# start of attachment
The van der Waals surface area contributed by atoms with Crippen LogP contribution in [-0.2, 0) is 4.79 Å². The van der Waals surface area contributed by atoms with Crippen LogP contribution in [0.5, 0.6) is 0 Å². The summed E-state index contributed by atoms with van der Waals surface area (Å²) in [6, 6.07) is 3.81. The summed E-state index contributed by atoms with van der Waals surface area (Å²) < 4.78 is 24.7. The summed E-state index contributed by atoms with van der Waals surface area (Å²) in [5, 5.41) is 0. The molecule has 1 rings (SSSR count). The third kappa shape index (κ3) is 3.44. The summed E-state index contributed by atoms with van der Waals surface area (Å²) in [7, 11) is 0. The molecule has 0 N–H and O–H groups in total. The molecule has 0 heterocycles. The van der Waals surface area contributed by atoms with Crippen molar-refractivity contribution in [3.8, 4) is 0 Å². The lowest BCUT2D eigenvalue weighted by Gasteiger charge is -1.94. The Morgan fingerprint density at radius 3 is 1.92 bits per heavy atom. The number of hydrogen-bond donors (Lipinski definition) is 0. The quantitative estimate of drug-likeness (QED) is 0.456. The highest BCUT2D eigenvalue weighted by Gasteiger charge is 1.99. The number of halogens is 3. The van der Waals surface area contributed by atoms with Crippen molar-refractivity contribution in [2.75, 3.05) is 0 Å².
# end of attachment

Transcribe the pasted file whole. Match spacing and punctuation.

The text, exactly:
The van der Waals surface area contributed by atoms with Crippen LogP contribution in [-0.2, 0) is 4.79 Å². The van der Waals surface area contributed by atoms with Crippen LogP contribution in [0.5, 0.6) is 0 Å². The summed E-state index contributed by atoms with van der Waals surface area (Å²) in [6, 6.07) is 3.81. The summed E-state index contributed by atoms with van der Waals surface area (Å²) < 4.78 is 24.7. The summed E-state index contributed by atoms with van der Waals surface area (Å²) in [5, 5.41) is 0. The molecule has 1 rings (SSSR count). The third kappa shape index (κ3) is 3.44. The summed E-state index contributed by atoms with van der Waals surface area (Å²) in [7, 11) is 0. The molecule has 0 N–H and O–H groups in total. The molecule has 0 heterocycles. The van der Waals surface area contributed by atoms with Crippen molar-refractivity contribution in [3.8, 4) is 0 Å². The lowest BCUT2D eigenvalue weighted by Gasteiger charge is -1.94. The Morgan fingerprint density at radius 3 is 1.92 bits per heavy atom. The number of hydrogen-bond donors (Lipinski definition) is 0. The quantitative estimate of drug-likeness (QED) is 0.456. The highest BCUT2D eigenvalue weighted by Gasteiger charge is 1.99. The number of halogens is 3. The van der Waals surface area contributed by atoms with Crippen molar-refractivity contribution in [2.75, 3.05) is 0 Å².